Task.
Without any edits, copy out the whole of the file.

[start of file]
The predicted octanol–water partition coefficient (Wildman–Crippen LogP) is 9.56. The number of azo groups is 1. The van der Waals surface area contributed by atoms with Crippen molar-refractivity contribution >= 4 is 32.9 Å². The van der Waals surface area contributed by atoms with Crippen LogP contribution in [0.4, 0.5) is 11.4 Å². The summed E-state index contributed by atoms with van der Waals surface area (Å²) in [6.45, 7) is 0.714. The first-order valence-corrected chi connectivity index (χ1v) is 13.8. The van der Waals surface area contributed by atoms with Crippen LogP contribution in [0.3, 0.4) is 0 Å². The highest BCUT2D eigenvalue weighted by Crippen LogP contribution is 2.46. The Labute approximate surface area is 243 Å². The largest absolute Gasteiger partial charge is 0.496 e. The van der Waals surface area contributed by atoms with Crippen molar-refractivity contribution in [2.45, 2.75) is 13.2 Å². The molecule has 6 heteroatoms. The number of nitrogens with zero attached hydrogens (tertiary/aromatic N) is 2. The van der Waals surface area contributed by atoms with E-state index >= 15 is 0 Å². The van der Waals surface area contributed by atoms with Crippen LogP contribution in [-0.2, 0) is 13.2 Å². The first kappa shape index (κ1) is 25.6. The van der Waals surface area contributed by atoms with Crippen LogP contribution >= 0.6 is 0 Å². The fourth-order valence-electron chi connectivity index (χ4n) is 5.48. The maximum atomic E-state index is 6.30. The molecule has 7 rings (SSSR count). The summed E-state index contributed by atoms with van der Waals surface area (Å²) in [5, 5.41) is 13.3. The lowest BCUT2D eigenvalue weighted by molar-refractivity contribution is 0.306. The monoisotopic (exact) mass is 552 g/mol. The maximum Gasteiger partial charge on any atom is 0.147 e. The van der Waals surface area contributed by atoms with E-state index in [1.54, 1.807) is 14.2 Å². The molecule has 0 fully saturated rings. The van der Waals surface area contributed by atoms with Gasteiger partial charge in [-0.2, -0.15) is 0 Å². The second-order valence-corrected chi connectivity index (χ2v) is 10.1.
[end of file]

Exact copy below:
The predicted octanol–water partition coefficient (Wildman–Crippen LogP) is 9.56. The number of azo groups is 1. The van der Waals surface area contributed by atoms with Crippen molar-refractivity contribution >= 4 is 32.9 Å². The van der Waals surface area contributed by atoms with Crippen LogP contribution in [0.4, 0.5) is 11.4 Å². The summed E-state index contributed by atoms with van der Waals surface area (Å²) in [6.45, 7) is 0.714. The first-order valence-corrected chi connectivity index (χ1v) is 13.8. The van der Waals surface area contributed by atoms with Crippen LogP contribution in [0.3, 0.4) is 0 Å². The highest BCUT2D eigenvalue weighted by Crippen LogP contribution is 2.46. The Labute approximate surface area is 243 Å². The largest absolute Gasteiger partial charge is 0.496 e. The van der Waals surface area contributed by atoms with Crippen molar-refractivity contribution in [2.45, 2.75) is 13.2 Å². The molecule has 6 heteroatoms. The number of nitrogens with zero attached hydrogens (tertiary/aromatic N) is 2. The van der Waals surface area contributed by atoms with E-state index >= 15 is 0 Å². The van der Waals surface area contributed by atoms with Crippen LogP contribution in [-0.2, 0) is 13.2 Å². The first kappa shape index (κ1) is 25.6. The van der Waals surface area contributed by atoms with Crippen LogP contribution >= 0.6 is 0 Å². The fourth-order valence-electron chi connectivity index (χ4n) is 5.48. The maximum atomic E-state index is 6.30. The molecule has 7 rings (SSSR count). The summed E-state index contributed by atoms with van der Waals surface area (Å²) in [5, 5.41) is 13.3. The lowest BCUT2D eigenvalue weighted by molar-refractivity contribution is 0.306. The monoisotopic (exact) mass is 552 g/mol. The maximum Gasteiger partial charge on any atom is 0.147 e. The van der Waals surface area contributed by atoms with E-state index in [1.54, 1.807) is 14.2 Å². The molecule has 0 fully saturated rings. The van der Waals surface area contributed by atoms with Gasteiger partial charge in [-0.2, -0.15) is 0 Å². The second-order valence-corrected chi connectivity index (χ2v) is 10.1.